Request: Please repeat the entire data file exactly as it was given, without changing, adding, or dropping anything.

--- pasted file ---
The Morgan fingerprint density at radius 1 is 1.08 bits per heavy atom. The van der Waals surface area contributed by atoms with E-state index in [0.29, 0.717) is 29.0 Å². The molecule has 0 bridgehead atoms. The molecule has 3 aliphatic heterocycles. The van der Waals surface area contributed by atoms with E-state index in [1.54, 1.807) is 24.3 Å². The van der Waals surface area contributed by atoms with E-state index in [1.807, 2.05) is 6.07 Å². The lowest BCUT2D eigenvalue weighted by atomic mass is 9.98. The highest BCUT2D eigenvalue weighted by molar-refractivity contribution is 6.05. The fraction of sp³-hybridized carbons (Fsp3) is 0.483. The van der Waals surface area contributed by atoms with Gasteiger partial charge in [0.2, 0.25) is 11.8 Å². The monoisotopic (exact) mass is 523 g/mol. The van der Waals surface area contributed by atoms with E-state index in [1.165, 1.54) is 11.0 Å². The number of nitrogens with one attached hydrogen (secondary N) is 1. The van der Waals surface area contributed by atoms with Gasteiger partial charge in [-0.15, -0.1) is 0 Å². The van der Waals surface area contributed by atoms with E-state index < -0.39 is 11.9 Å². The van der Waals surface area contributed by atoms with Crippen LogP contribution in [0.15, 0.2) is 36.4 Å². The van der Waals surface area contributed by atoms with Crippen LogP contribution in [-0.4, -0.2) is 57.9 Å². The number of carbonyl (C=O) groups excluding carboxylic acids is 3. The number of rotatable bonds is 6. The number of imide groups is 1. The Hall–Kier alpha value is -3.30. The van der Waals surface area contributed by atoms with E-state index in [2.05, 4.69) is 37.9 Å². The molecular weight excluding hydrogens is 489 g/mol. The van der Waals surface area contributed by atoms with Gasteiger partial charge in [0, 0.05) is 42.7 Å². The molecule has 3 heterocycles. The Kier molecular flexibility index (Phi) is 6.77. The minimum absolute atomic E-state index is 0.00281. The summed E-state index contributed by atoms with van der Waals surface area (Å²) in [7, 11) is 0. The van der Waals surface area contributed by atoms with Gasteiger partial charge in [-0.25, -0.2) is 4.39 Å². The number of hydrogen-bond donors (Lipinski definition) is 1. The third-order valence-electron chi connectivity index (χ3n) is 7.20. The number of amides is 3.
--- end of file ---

The Morgan fingerprint density at radius 1 is 1.08 bits per heavy atom. The van der Waals surface area contributed by atoms with E-state index in [0.29, 0.717) is 29.0 Å². The molecule has 0 bridgehead atoms. The molecule has 3 aliphatic heterocycles. The van der Waals surface area contributed by atoms with E-state index in [1.54, 1.807) is 24.3 Å². The van der Waals surface area contributed by atoms with E-state index in [1.807, 2.05) is 6.07 Å². The lowest BCUT2D eigenvalue weighted by atomic mass is 9.98. The highest BCUT2D eigenvalue weighted by molar-refractivity contribution is 6.05. The fraction of sp³-hybridized carbons (Fsp3) is 0.483. The van der Waals surface area contributed by atoms with Gasteiger partial charge in [0.2, 0.25) is 11.8 Å². The monoisotopic (exact) mass is 523 g/mol. The van der Waals surface area contributed by atoms with E-state index in [1.165, 1.54) is 11.0 Å². The number of nitrogens with one attached hydrogen (secondary N) is 1. The van der Waals surface area contributed by atoms with Gasteiger partial charge in [-0.15, -0.1) is 0 Å². The van der Waals surface area contributed by atoms with E-state index < -0.39 is 11.9 Å². The van der Waals surface area contributed by atoms with Crippen LogP contribution in [0.15, 0.2) is 36.4 Å². The van der Waals surface area contributed by atoms with Crippen LogP contribution in [-0.4, -0.2) is 57.9 Å². The number of carbonyl (C=O) groups excluding carboxylic acids is 3. The number of rotatable bonds is 6. The number of imide groups is 1. The Hall–Kier alpha value is -3.30. The van der Waals surface area contributed by atoms with E-state index in [2.05, 4.69) is 37.9 Å². The molecular weight excluding hydrogens is 489 g/mol. The van der Waals surface area contributed by atoms with Gasteiger partial charge in [0, 0.05) is 42.7 Å². The molecule has 3 heterocycles. The Kier molecular flexibility index (Phi) is 6.77. The minimum absolute atomic E-state index is 0.00281. The summed E-state index contributed by atoms with van der Waals surface area (Å²) in [7, 11) is 0. The van der Waals surface area contributed by atoms with Gasteiger partial charge in [-0.25, -0.2) is 4.39 Å². The number of hydrogen-bond donors (Lipinski definition) is 1. The third-order valence-electron chi connectivity index (χ3n) is 7.20. The number of amides is 3.